|The entrance, with the office on the left.|
Parents, community residents, and students are getting their first look at Mason Crest Elementary School, as the principal, Brian Butler, and his staff are conducting tours of Annandale’s newest school over the next couple of weeks. [See the school’s website for a tour schedule.]
Mason Crest will open in September with about 550 to 600 students in preschool through fifth grade. Only 10 fifth-graders are enrolled so far, which means they will have a very small class with more personalized instruction. To avoid having to switch schools in their last year of elementary school, students entering fifth grade have been given the option of staying in their home school. Mason Crest students are drawn from four elementary schools: Annandale Terrace, Beech Tree, Belvedere, and Woodburn.
The building is mostly complete. Most of the furniture hasn’t arrived yet, the librarian is still ordering 10,000-plus library books, and the playground still needs to be installed. But the walls are gleaming with fresh paint, and there’s an aura of excitement as the staff and community prepare to come together in a brand-new school. Incoming students have already selected the tiger as a mascot and school colors, red and black.
About 75 percent of the staff positions have been filled, and Butler, the former principal of Mount Eagle Elementary School, says he just completed his 175th interview. He is looking to hire people who are enthusiastic about “learning new things, who work well on teams, and who are willing to be vulnerable, to say ‘I don’t know how to do this and I need help.’”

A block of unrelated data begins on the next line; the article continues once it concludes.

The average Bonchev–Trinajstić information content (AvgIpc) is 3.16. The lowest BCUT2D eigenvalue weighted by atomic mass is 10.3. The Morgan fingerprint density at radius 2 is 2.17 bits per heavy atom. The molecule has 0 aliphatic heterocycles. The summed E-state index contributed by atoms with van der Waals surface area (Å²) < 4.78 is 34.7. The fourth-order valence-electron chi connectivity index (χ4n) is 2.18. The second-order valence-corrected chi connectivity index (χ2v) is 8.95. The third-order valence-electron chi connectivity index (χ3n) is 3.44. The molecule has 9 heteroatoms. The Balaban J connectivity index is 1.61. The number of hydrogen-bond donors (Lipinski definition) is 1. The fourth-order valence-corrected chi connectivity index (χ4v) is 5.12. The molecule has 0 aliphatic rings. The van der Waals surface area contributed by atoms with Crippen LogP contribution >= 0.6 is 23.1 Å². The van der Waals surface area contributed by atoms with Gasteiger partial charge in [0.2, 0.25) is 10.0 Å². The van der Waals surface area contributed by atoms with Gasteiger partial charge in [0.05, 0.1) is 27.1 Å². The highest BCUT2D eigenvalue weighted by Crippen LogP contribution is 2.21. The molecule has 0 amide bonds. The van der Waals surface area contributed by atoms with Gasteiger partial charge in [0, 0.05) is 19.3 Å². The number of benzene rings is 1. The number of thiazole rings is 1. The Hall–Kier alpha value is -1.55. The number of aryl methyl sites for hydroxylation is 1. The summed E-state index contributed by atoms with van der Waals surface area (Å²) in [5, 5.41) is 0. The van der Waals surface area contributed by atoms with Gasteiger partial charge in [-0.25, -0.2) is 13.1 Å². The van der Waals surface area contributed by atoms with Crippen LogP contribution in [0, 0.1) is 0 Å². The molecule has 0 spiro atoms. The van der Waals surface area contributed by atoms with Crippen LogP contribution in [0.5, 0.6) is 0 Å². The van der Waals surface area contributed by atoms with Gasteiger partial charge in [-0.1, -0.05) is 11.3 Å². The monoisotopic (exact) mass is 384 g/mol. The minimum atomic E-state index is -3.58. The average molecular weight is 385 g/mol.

Butler cited the best things about being at a new school: “We can get everybody on the same page at the same time. We can develop and share our vision with the staff.” All the teachers will take a “balanced literacy class” to ensure they are using best practices to teach reading and will also take part in professional development on math instruction.
|One of two art rooms|
For Leslie Leisey, Mason Crest’s technology specialist, the advantages of working at a brand-new school include the opportunity to have the most up-to-date technology and to hire staff “who are really energetic and excited about teaching and learning.”
Every classroom will have a smartboard, LCD projector, and built-in sound amplification system, so all students will be able to hear the teacher clearly. Mason Crest is the first school in the county with a geothermal heating and cooling system, which uses less energy than regular HVAC systems.
On the first floor, visitors at a June 6 open house looked at the gym, cafeteria, library, two School-Age Child Care (SACC) rooms, an open multipurpose space, and two preschool, two Head Start, and all the kindergarten and first-grade classrooms. Upstairs, there are classrooms for the upper grades and music, art, computer, math, reading, and special education rooms.
Butler’s vision is to “create a school where we can focus on the learning of adults.” And that’s important, because it “directly affects the learning of children.” Butler says he is “committed to making sure we educate all the children at a high level,” and the staff will “model the kind of behavior we want for our students.”
“No one will work in isolation,” he says. “We’ll insist on collaborating and will focus on teams.” Teachers will give formative assessments to students daily to provide feedback on what they’re learning.
The assistant principal, Diane Kerr, had been the elementary school ESOL coordinator in the Fairfax County Public Schools central office. She told a neighborhood meeting June 6 she appreciates how welcoming everyone has been. Noting that, as a Navy wife, she had taught in schools all over the world, she says, “The feeling I experienced from this community, it’s as though I’ve come home.”
|A first-grade classroom|